The Good – It’s a very fun zombie game where players find a decent balance of trying to be stealthy and hacking into zombies when needed. There is a fair number of scenarios in the book to give the game some replay. The rulebook explains the nuts and bolts of the game pretty well with lots of diagrams, examples, and there is a great, single sheet, quick overview of the rules included. I particularly like that everyone is working together and the zombies are handled without needing a player.
I’ll take a moment to also talk about the components. They are fantastic. The boards are double sided and, like the tokens, made of nice, thick cardstock. The cards are just the right size and seem thick enough to be handled without worrying about nicks and marks. The artwork in the rules, cards, and board pieces are very well done and evoke that feeling of being thrown into a zombie horror game, without being overly gory and avoids being too cartoony at the same time.
The game pieces are also amazing. Nice single plastic pieces with great detail and variety. Each of the survivor pieces are a different color, which is a nice touch (I’m looking at you Descent). The figures are also packed in plastic eggshell trays, meaning if you take the time to paint them up, you don’t have to fret about figuring out how to store them in the box. The sculptures of the figures are great and really capture the zombie theme with the survivor minis having a lot of character.
The Bad – Sadly, there are a fair amount of flaws with the game. It can be brutally unforgiving with how zombie combat, and player ranged combat, resolves. I think of the two, the ranged combat and friendly fire is particularly aggravating. The game also does not scale well with different number of players. Granted some scenarios state that they are best with a certain number, most still seem very difficult with less than 6 players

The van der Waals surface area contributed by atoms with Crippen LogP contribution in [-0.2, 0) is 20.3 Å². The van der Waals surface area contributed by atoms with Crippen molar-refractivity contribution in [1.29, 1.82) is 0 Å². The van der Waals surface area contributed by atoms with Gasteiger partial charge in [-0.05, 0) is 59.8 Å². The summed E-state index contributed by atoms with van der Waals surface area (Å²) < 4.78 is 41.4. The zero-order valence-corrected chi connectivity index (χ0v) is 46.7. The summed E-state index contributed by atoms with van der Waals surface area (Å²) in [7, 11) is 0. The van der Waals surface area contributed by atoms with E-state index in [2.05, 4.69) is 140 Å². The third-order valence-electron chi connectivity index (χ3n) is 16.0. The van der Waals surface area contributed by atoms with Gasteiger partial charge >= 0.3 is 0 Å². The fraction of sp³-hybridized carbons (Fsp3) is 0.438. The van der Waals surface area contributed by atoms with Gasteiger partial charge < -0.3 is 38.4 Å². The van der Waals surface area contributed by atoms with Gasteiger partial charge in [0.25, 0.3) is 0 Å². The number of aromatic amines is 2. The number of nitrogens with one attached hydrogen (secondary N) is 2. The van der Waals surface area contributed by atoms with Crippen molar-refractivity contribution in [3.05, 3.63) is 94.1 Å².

While the zombie turn is pretty well explained, as it is a step-wise automated turn, some odd situations can arise. This is compounded with the players having different abilities and gear. This can lead to some head scratching while flipping through the rules (expect to also print out the FAQ on the game). Not to mention one scenario being completely broke to the point of allowing survivors to cruise to an easy win (again, a revised version of the scenario is available online).
This last point sticks in my craw a bit, likely because some of the funding for the game was so public. Zombicide was an enormously successful Kickstarter project. You figure with all that money there was enough playtesting to make sure all the scenarios worked well. Or how about another 4 printed pages to further explain the rules and provide a few more explanations?
Player elimination can also be an issue. It’s possible with a bad draw and positioning to get a player eliminated early in the game. Some of the games can get a bit longish, especially if several objectives are to be picked up and survivors need to reach an exit. While the game can handle 6 players, I’ve found having less more ideal (with players handling multiple survivors), as that extra survivor can be shuffled off to a different player if needed.